On Tue, Apr 19, 2011 at 12:30 PM, Martin Hansen <mail / maasha.dk> wrote:
>>> =A0def match?(char1, char2)
>>> =A0 =A0(EQUAL[char1.upcase.ord] & EQUAL[char2.upcase.ord]) !=3D 0
>>> =A0end
>>
>> That would be really easy to write tests and a benchmark against and
>> then rewrite in C using RubyInline... without tests and a benchmark tho,
>> you won't know that you've done it correctly and provides a measurable
>> benefit.
>
> They bottlenecks are the iteration over the sequence (while loop at line
> 68) and the vector_update (line 120). I am a bit surprised that match?
> is that slow - I expect it to be almost instantaneous in C. I would like
> to test that with a benchmark and Inline C.

Frankly, I find your code has a design issue: it seems you mix data
and iteration in a single class.  This is visible from how #match
works

def match(pattern, pos =3D 0, max_edit_distance =3D 0)
    @pattern           =3D pattern
    @pos               =3D pos
    @max_edit_distance =3D max_edit_distance
    @vector            =3D vector_init

...

IMHO it would be better to separate representation of the sequence and
the matching process.  The matcher then would only carry a reference
to the sequence and all the data it needs to do matching.

Also #vector_update creates a lot of objects and does so for each
position in the sequence.  That's likely where you can improve things.

I am not sure what the matching algorithm is exactly.  Can you summarize it=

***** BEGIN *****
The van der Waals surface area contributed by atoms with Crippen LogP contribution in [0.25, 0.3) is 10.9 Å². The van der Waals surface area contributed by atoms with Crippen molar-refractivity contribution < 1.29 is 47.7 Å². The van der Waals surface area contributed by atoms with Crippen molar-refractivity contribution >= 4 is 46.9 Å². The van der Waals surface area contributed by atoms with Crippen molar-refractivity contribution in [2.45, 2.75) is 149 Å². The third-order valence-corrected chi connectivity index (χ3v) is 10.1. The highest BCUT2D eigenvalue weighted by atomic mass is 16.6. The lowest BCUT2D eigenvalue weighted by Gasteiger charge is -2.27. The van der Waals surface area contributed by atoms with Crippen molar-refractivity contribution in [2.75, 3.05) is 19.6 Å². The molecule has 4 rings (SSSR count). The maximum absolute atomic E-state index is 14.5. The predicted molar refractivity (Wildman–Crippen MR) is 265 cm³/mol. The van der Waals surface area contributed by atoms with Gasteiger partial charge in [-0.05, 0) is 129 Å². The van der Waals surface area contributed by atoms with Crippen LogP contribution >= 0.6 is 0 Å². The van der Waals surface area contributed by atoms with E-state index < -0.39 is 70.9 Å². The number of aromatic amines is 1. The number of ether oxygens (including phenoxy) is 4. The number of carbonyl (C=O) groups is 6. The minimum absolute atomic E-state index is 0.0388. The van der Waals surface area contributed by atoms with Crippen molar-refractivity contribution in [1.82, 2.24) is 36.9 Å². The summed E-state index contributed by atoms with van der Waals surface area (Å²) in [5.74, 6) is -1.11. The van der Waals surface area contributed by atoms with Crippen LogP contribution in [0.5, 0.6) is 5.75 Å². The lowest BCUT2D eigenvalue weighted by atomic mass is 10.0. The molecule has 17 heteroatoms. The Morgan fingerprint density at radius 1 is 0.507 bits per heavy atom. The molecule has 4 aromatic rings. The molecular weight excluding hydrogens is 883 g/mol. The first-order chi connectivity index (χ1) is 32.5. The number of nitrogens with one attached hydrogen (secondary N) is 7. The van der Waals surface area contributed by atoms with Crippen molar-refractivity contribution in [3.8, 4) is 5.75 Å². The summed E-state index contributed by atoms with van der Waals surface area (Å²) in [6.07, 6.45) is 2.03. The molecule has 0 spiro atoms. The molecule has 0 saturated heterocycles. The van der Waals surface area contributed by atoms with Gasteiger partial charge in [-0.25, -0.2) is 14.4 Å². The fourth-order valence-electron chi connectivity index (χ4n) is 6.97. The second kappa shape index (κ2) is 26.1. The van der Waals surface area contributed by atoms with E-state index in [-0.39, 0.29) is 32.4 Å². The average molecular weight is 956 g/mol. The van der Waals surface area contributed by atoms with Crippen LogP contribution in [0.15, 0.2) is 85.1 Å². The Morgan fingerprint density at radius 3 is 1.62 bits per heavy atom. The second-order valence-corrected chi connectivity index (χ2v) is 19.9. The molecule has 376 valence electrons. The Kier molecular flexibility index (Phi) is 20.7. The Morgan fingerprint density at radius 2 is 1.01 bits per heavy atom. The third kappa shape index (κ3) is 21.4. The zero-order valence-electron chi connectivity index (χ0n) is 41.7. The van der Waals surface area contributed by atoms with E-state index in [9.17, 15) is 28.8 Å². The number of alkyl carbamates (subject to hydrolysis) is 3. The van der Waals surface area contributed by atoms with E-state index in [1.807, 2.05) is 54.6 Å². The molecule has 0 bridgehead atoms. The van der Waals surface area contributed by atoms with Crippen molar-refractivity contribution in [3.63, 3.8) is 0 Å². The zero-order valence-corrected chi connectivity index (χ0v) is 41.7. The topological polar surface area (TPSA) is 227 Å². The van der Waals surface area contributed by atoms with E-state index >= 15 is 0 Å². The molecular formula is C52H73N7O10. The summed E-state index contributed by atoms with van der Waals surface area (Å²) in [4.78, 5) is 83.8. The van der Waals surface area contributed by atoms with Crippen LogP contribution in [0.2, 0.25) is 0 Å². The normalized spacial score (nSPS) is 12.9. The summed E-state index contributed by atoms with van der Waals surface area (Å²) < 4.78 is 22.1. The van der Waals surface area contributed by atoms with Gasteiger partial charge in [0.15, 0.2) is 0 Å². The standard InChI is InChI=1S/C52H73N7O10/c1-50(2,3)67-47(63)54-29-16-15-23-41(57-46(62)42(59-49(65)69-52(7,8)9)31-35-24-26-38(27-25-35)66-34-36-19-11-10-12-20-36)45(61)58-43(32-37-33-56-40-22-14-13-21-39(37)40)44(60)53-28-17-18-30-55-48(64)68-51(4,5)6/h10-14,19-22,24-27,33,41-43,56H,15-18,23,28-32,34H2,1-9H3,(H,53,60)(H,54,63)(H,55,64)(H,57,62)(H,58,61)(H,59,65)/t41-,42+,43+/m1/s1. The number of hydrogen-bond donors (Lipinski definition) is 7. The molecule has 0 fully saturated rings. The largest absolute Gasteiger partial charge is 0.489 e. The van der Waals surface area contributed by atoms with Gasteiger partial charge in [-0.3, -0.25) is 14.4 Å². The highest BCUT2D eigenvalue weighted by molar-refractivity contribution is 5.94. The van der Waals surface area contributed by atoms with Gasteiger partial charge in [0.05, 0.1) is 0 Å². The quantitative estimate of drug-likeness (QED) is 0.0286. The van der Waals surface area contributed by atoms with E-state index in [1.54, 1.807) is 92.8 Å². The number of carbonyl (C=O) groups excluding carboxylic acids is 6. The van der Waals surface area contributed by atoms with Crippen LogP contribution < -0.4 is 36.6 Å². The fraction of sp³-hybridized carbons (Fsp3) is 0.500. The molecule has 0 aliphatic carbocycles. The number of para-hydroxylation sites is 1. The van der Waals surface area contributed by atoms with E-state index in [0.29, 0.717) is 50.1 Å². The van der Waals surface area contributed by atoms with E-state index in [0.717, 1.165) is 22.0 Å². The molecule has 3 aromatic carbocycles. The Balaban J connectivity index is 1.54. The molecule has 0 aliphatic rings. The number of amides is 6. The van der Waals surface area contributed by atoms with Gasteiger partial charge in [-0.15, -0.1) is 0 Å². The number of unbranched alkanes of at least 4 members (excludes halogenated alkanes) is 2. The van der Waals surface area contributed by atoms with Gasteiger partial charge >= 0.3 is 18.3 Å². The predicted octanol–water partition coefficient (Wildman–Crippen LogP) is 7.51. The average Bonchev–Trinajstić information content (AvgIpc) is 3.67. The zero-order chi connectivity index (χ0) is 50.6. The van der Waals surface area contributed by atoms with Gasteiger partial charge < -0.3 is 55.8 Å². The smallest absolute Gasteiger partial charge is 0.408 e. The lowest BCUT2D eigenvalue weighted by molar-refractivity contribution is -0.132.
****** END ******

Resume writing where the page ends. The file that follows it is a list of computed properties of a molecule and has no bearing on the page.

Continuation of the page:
?

Ah, and one thing: if you add lowercase entries

EQUAL['a'.ord] =3D BIT_A
EQUAL['t'.ord] =3D BIT_T
EQUAL['u'.ord] =3D BIT_T
EQUAL['c'.ord] =3D BIT_C
EQUAL['g'.ord] =3D BIT_G
EQUAL['m'.ord] =3D (BIT_A|BIT_C)
EQUAL['r'.ord] =3D (BIT_A|BIT_G)
EQUAL['w'.ord] =3D (BIT_A|BIT_T)
EQUAL['s'.ord] =3D (BIT_C|BIT_G)
EQUAL['y'.ord] =3D (BIT_C|BIT_T)
EQUAL['k'.ord] =3D (BIT_G|BIT_T)
EQUAL['b'.ord] =3D (BIT_C|BIT_G|BIT_T)
EQUAL['d'.ord] =3D (BIT_A|BIT_G|BIT_T)
EQUAL['h'.ord] =3D (BIT_A|BIT_C|BIT_T)
EQUAL['v'.ord] =3D (BIT_A|BIT_C|BIT_G)
EQUAL['n'.ord] =3D (BIT_A|BIT_C|BIT_G|BIT_T)

you can make matching simpler

def match?(char1, char2)
    (EQUAL[char1.ord] & EQUAL[char2.ord]) !=3D 0
end

You might as well consider changing the Array into a Hash.  Then you
can even get rid of the #ord call.

A different approach would just use regular expressions, e.g.

MAP =3D {
  'a' =3D> 1,
  't' =3D> 2,
  'w' =3D> '[12]',
...
}

seq =3D Array.new(20) { %w{1 2 4 8}.sample }
pat =3D "acgw"
rx =3D Regexp.new(pat.chars.map {|c| MAP[c.downcase]}.join)

seq.scan pat do |m|
  p m
end

Cheers

robert


--=20
remember.guy do |as, often| as.you_can - without end
http://blog.rubybestpractices.com/